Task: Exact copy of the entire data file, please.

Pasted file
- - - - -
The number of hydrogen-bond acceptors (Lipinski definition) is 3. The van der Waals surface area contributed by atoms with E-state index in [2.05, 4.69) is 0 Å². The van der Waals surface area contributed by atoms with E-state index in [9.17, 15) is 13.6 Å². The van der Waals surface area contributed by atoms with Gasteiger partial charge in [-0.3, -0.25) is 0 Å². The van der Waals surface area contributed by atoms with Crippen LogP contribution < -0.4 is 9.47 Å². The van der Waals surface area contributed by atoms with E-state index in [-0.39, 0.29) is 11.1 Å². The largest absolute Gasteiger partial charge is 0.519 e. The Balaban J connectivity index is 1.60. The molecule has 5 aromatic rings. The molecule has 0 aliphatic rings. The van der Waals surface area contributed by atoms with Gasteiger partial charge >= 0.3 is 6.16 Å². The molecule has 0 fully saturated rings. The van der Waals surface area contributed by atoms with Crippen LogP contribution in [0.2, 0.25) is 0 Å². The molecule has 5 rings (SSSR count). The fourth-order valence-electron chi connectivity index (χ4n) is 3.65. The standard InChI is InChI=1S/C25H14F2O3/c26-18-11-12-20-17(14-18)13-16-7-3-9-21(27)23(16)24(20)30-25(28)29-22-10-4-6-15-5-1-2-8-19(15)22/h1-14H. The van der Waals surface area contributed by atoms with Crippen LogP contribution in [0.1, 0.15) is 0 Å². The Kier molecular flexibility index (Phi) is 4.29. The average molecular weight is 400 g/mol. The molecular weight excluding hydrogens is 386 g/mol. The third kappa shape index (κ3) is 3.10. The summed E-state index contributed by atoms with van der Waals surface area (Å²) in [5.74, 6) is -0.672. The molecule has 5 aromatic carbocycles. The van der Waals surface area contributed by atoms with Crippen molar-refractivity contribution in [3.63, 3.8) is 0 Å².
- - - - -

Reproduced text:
The number of hydrogen-bond acceptors (Lipinski definition) is 3. The van der Waals surface area contributed by atoms with E-state index in [2.05, 4.69) is 0 Å². The van der Waals surface area contributed by atoms with E-state index in [9.17, 15) is 13.6 Å². The van der Waals surface area contributed by atoms with Gasteiger partial charge in [-0.3, -0.25) is 0 Å². The van der Waals surface area contributed by atoms with Crippen LogP contribution < -0.4 is 9.47 Å². The van der Waals surface area contributed by atoms with E-state index in [-0.39, 0.29) is 11.1 Å². The largest absolute Gasteiger partial charge is 0.519 e. The Balaban J connectivity index is 1.60. The molecule has 5 aromatic rings. The molecule has 0 aliphatic rings. The van der Waals surface area contributed by atoms with Gasteiger partial charge >= 0.3 is 6.16 Å². The molecule has 0 fully saturated rings. The van der Waals surface area contributed by atoms with Crippen LogP contribution in [0.2, 0.25) is 0 Å². The molecule has 5 rings (SSSR count). The fourth-order valence-electron chi connectivity index (χ4n) is 3.65. The standard InChI is InChI=1S/C25H14F2O3/c26-18-11-12-20-17(14-18)13-16-7-3-9-21(27)23(16)24(20)30-25(28)29-22-10-4-6-15-5-1-2-8-19(15)22/h1-14H. The van der Waals surface area contributed by atoms with Crippen LogP contribution in [0.1, 0.15) is 0 Å². The Kier molecular flexibility index (Phi) is 4.29. The average molecular weight is 400 g/mol. The molecular weight excluding hydrogens is 386 g/mol. The third kappa shape index (κ3) is 3.10. The summed E-state index contributed by atoms with van der Waals surface area (Å²) in [5.74, 6) is -0.672. The molecule has 5 aromatic carbocycles. The van der Waals surface area contributed by atoms with Crippen molar-refractivity contribution in [3.63, 3.8) is 0 Å².